Wednesday, 4 May 2011

Realising the benefits

First session this morning was about Benefits Realisation Management. Something we all aspire to do, but difficult to do well. Of course, it's not just an IT issue, but the IT department is usually involved in many different and difficult change projects. It can also be easy for people to put the blame on IT, if a project fails.

Some interesting observations and techniques outlined in the presentation. Will try to give a flavour, without reproducing the whole talk. A recent CIO survey looking at how often a technique was used, and how effective is it was in  ensuring benefits are achieved showed an unusual correlation  - the things we use the  most (eg project and programme management, business cases), are the  least effective. The most effective tools such as benefit audits, harvesting reviews, baking benefits in (had not heard of this one, it means reflecting the benefits to be achieved in things like budgets, headcounts etc) are the least used. We tend to opt for the techniques which are less politically sensitive and more under our control, the things that we know how to do.

So, what do we need to do? Some suggestions:

Shift from project focus to benefit focus. 
Implement  joined up governance throughout benefits life cycle from planning to execution to harvesting. Sponsors and team members must commit to it.
Have a value model, used for all projects which is simple so that everyone understands it and it's consistently used.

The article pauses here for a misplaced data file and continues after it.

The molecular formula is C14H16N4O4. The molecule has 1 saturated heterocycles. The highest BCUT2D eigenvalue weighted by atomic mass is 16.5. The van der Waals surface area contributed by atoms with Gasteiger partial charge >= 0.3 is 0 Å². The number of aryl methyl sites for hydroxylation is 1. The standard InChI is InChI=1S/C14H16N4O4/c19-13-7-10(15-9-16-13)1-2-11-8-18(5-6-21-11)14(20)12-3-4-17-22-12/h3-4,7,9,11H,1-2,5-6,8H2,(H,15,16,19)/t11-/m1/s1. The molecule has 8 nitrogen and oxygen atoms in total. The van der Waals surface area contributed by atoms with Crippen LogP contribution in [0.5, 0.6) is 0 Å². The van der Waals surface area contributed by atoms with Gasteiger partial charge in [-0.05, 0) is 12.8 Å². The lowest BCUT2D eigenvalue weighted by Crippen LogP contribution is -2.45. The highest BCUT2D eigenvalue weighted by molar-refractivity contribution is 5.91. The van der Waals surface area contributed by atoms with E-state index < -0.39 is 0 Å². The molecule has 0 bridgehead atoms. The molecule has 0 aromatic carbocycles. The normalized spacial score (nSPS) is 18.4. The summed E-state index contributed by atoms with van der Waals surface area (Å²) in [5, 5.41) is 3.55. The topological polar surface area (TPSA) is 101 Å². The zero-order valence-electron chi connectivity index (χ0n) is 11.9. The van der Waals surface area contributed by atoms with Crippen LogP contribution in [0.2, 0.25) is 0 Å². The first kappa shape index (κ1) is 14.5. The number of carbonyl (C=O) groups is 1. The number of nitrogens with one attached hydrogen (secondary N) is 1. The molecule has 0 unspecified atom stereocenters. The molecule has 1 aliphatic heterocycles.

Introduce accountability. Make everyone in the enterprise cares and ensure that every change/ benefit has an accountable owner. 
Carry out reviews, not just project post-implementation, but harvesting reviews, get someone from outside to do a benefits audit, look at remedial action if expected benefits not materialising. learn lessons, and share best practice. 
All very sensible stuff, but it can become an overhead, so you have to use judgement  as to which projects to apply it to. You can use the size of the project, the risk to the enterprise of it failing, or how many people it touches to determine how much formal BR technique to use.

One technique outlined was the benefits dependency network where you start with the main objectives of the university and the benefits you are trying to achieve to align with them. You then identify the IT/IS changes you need to make, but more importantly, the  business changes and enabling changes which need to be put in place to make the IT changes work. If younfocus too much on It, and not enough on business, culture and enabling changes, then you will never realise the benefits.

A couple of final points. As well as an intrinsic value, these tools have a signalling value. They confirm to the university that it's not just about IT, and hopefully get people thinking wider.

Also, in project management and execution terms, the biggest risk is often big projects. But often the biggest risk to benefits realisation is in small projects.

- Posted using BlogPress from my iPad

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